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Presenting: Dr. Rajiv Arya, My Cool Dentist
When your eyes are open, you tend to find wonderful and extraordinary people around you. My dentist, Dr. Rajiv Arya, is one of those individuals. Every time I go in for a dental checkup, we end up having a very deep conversation and I’m always amazed at what Dr. Arya. Not only is he a practicing dentist and a practicing attorney, Dr. Arya has volunteered his time and expertise in countries such as India, Malawi, Zambia and of course Canada. He is one of the most multifaceted individuals I know. Without further ado, here it is: Dr. Arya:
1. Tell us a little about your personal and educational background.
I am married and have a 22-month-old little girl. It has really been a profound experience to have him. I’ve found that just when you thought marriage was the best thing in and about your life, having a baby is even better. My life is generally relatively uneventful. The best thing is that I have a supportive family on both sides. I consider myself very lucky.
2. You actively practice as a dental surgeon and as a lawyer. Why did you decide to do this and what is your overall work philosophy?
I actually get this question a lot. Why did I go into dentistry and law? I think it was self-preservation. I felt that I needed another profession to give me the fulfillment or further satisfaction in my working life that I was looking for. It certainly wasn’t for the challenge – as both professions are very challenging. What one profession would not offer to another and vice versa. It was a bit of a gamble to make this choice. But it was never about making more money, or being uniquely qualified. I’m not as goal oriented as people would think. This choice was more about self-fulfillment and I don’t regret it for a second. The bottom line is that, yes, I have a busy week; but most importantly, I’m usually smiling and happy through it all.
What prompted me to go to these fields is carried over to the rest of the left. I try to look at life in a broader, holistic way. In dentistry I am interested in the patient, not just the clinical procedure in front of me. If there’s one thing I can credit myself for, it’s that I have an uncanny ability to remember details about my patients and clients for long periods of time. In check-ins, I’ll often comment on previous things they’ve told me and follow up on the details of their lives that they’ve shared with me. Sometimes I surprise myself, even more than the patients, how much I remember them personally.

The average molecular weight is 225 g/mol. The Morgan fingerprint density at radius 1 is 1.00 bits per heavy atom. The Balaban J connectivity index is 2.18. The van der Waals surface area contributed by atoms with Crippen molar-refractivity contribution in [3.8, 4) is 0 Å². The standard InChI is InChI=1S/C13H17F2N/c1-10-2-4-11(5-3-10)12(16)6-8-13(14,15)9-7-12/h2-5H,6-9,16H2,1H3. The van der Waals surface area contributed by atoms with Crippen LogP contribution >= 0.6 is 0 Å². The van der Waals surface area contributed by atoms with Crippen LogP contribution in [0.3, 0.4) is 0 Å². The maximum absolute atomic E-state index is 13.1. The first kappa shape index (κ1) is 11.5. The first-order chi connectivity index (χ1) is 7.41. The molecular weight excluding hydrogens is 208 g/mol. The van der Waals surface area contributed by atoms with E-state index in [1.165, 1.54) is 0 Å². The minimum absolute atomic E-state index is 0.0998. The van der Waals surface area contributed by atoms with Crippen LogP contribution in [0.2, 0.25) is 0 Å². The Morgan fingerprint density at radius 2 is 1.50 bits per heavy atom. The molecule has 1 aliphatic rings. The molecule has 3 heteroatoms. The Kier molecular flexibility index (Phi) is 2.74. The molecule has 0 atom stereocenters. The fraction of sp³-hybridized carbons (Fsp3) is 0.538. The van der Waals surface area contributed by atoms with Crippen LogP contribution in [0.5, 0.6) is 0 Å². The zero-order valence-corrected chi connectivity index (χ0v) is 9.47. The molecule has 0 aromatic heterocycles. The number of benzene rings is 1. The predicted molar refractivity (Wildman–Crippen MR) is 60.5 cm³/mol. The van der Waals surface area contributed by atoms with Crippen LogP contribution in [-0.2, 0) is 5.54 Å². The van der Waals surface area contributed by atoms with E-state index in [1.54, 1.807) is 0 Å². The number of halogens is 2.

I have an interest in my patients that goes beyond treatment, I look at my patients more in a holistic approach to wellness. Similarly, in law, I look at the client from a bigger picture. What are we really trying to achieve here? That way – all parties involved are grateful for what you are trying to do for them.
I’d like to think that I have a casual approach to both jobs, as I’m not a big fan of pretending, or acting like I know absolutely everything. I don’t appreciate the smoke and mirrors. I also try not to take myself too seriously. In both professions you encounter experiences that at the moment you just don’t know the answer to. This can present itself as a very challenging situation. I’m the first to say that we need to look at the situation from more angles and maybe bring in a different expertise. Clients and patients appreciate that honesty, and I find that they, in return, talk to me on a different level—a more honest level. It always surprises and delights me when my patients and clients ask and remember things about my life outside of work. It gives me some confidence that they care too. What you see is what you get. I’m not a flashy lawyer or dentist, no Armani suits here.
3. How do you manage to combine a busy law practice with your work as a dental surgeon?
I think achieving balance is not as difficult to manage as one might think. You need to know your limitations and priorities. My priorities have always been clear: I wanted to have a very strong family life and an equally satisfying professional life. In law, I am fortunate to practically only take cases that interest me. In dentistry it’s a similar thing – if something is beyond my skills or outside my area of interest, I refer it to other specialists. Similarly, I spend a lot of time with my little one. Right now, she usually wakes up around 5:30-6am and is in a good mood right away. Since I have the morning shift with her, I have to quickly tighten up and start smiling at her. Those hours are precious and more often than not, I always seem to learn a little bit from it every day.
I basically eliminate the extraneous things of the day and somehow everything falls into place. I must also say that I have a very supportive wife who is very organized and keeps things under control. My philosophy is “Just do it”. If you love what you do, if you love your life and want to maximize the limited time we all have on Earth, then you do what is important to you. Even during law school I practiced about 20 to 25 hours of dentistry a week and missed going to the pub every Thursday night. I also did not spend alone and drink coffee during the day waiting for the start of the next hour. I tried to maximize.